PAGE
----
To finally guarantee interoperability the purchaser/user shall be able to test and verify that any two systems, claiming any type of TMN conformance, interoperate. Interoperability testing shall include:
  • Testing of the interface protocols;
  • The shared/exposed information over those interfaces;
  • The interface functionality of the system.
A 3GPP TMN conformant entity shall support necessary information to support such interoperability testing namely:
  • Statements made by the supplier of an implementation or system claimed to conform to a given specification, stating which capabilities and options have been implemented.
  • Detailed information to help determine which capabilities are testable and which are un-testable.
  • Information needed in order to be able to run the appropriate test.
  • The system interface documentation shall list the documents that define the specified information models with the inclusion of the version number and date.
  • Necessary information about vendor supplied extensions of a standardised interface
The interface specification shall be documented, publicly available and licensable at reasonable price on a non-discriminatory basis.
Specific conformance guidelines shall be included in the different IRP solution sets. A 3GPP TMN conformant entity must support information stated in those conformance guidelines.
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13  TMN planning and design considerationsWord‑p. 36

A TMN should be designed such that it has the capability to interface with several types of communications paths to ensure that a framework is provided which is flexible enough to allow for the most efficient communications:
  • Between one NE and other elements within the TMN;
  • Between a WS and other elements within the TMN;
  • Between elements within the TMN;
  • Between TMNs.
The basis for choosing the appropriate interfaces, however, should be the functions performed by the elements between which appropriate communications are performed. The interface requirements are specified in terms of function attributes needed to provide the most efficient interface.
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13.1  Function attributesWord‑p. 36

  1. Reliability - The capability of the interface to ensure that data and control are transferred such that integrity and security are maintained.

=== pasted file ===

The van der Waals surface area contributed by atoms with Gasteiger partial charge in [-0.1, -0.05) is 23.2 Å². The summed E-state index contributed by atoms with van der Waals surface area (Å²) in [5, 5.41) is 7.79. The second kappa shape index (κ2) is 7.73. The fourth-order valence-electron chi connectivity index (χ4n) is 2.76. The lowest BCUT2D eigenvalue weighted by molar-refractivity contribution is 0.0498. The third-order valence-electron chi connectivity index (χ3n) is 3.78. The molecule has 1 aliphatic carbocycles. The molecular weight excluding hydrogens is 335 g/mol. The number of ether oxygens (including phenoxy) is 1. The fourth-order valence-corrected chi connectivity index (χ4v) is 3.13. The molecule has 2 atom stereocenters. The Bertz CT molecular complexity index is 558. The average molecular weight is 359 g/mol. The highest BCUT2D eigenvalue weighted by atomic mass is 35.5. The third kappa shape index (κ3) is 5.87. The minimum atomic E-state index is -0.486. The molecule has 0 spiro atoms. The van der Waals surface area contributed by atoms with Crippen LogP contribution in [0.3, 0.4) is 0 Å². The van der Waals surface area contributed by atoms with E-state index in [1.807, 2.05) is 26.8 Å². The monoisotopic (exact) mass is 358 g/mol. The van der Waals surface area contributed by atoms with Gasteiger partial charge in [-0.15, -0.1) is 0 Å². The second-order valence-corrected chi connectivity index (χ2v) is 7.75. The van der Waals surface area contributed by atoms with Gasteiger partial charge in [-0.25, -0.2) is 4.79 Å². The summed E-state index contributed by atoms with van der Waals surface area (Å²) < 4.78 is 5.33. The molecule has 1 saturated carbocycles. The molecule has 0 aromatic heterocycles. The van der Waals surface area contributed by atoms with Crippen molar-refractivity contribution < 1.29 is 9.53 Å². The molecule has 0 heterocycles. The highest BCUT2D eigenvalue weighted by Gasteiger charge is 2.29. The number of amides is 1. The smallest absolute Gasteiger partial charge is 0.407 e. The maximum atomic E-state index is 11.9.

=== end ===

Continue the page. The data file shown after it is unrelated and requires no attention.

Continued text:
2. Frequency - How often data is transferred across the interface boundary (Normal behaviour).
  3. Quantity - The amount of data that is transferred across the interface during any transaction.
  4. Priority - Indicates precedence to be given to data in case of competition for network resources with other functions.
  5. Availability - Determines the use of redundancy in the design of the communications channels between interfacing elements.
  6. Delay - Identifies the amount of buffering that may be tolerable between interfacing elements. This also impacts communications channel designs.
Table 13.1 suggests a possible ranges for these function attributes.
Attributes Requirements Nature of attributes
Performance or grade of service (P)Delay (speed)Short
Medium
Long
Objective of design and control (acceptable/unacceptable but available/unavailable)
Reliability (accuracy)High Medium Low
AvailabilityHigh
Medium
Low
Characteristics of TMN traffic (C)QuantityLarge
Medium
Small
Condition or parameter of design
FrequencyOften continuous
Periodic
Sparse
PriorityHigh
Medium
Low
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13.2  Functional characteristicsWord‑p. 37

Each major type of telecommunications equipment has functional characteristic needs that can be used to describe the complexity of the interface.
There are, however, a basic group of TMN application functions that cross all major types of telecommunications equipment. There are also unique TMN application functions that are performed by specific categories of major telecommunications equipment. Alarm surveillance is an example of the former, whereas billing information collection is an example of the latter.
Functional characteristics of the elements within a TMN, e.g. OS, DCN and MD also describe the complexity of interfaces between these elements.
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13.3  Critical attributesWord‑p. 37

Attribute values for a given function are generally consistent across the network elements.
When considering a single interface, it is important to identify the controlling attribute ranges for the design of the interface.
If there are conflicting attribute values for different functions in a given network element, more than one instance of an interface may be needed.